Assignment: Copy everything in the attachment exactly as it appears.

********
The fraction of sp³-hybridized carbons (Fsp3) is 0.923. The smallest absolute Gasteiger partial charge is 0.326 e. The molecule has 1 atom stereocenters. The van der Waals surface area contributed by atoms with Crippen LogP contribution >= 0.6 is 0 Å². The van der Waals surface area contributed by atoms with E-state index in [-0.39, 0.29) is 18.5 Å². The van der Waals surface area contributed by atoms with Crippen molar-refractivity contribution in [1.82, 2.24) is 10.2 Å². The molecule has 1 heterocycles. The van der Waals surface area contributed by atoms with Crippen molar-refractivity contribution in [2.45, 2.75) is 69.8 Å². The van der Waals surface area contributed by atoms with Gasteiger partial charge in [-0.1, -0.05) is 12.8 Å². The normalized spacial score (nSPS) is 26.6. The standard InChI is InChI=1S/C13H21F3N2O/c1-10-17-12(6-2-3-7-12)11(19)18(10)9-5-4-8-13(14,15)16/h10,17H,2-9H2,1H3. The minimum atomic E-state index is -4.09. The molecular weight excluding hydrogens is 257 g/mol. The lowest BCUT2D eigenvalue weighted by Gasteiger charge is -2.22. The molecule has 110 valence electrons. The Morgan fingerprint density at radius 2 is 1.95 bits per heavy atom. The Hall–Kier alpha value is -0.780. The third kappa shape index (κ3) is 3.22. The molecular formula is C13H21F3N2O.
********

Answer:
The fraction of sp³-hybridized carbons (Fsp3) is 0.923. The smallest absolute Gasteiger partial charge is 0.326 e. The molecule has 1 atom stereocenters. The van der Waals surface area contributed by atoms with Crippen LogP contribution >= 0.6 is 0 Å². The van der Waals surface area contributed by atoms with E-state index in [-0.39, 0.29) is 18.5 Å². The van der Waals surface area contributed by atoms with Crippen molar-refractivity contribution in [1.82, 2.24) is 10.2 Å². The molecule has 1 heterocycles. The van der Waals surface area contributed by atoms with Crippen molar-refractivity contribution in [2.45, 2.75) is 69.8 Å². The van der Waals surface area contributed by atoms with Gasteiger partial charge in [-0.1, -0.05) is 12.8 Å². The normalized spacial score (nSPS) is 26.6. The standard InChI is InChI=1S/C13H21F3N2O/c1-10-17-12(6-2-3-7-12)11(19)18(10)9-5-4-8-13(14,15)16/h10,17H,2-9H2,1H3. The minimum atomic E-state index is -4.09. The molecular weight excluding hydrogens is 257 g/mol. The lowest BCUT2D eigenvalue weighted by Gasteiger charge is -2.22. The molecule has 110 valence electrons. The Morgan fingerprint density at radius 2 is 1.95 bits per heavy atom. The Hall–Kier alpha value is -0.780. The third kappa shape index (κ3) is 3.22. The molecular formula is C13H21F3N2O.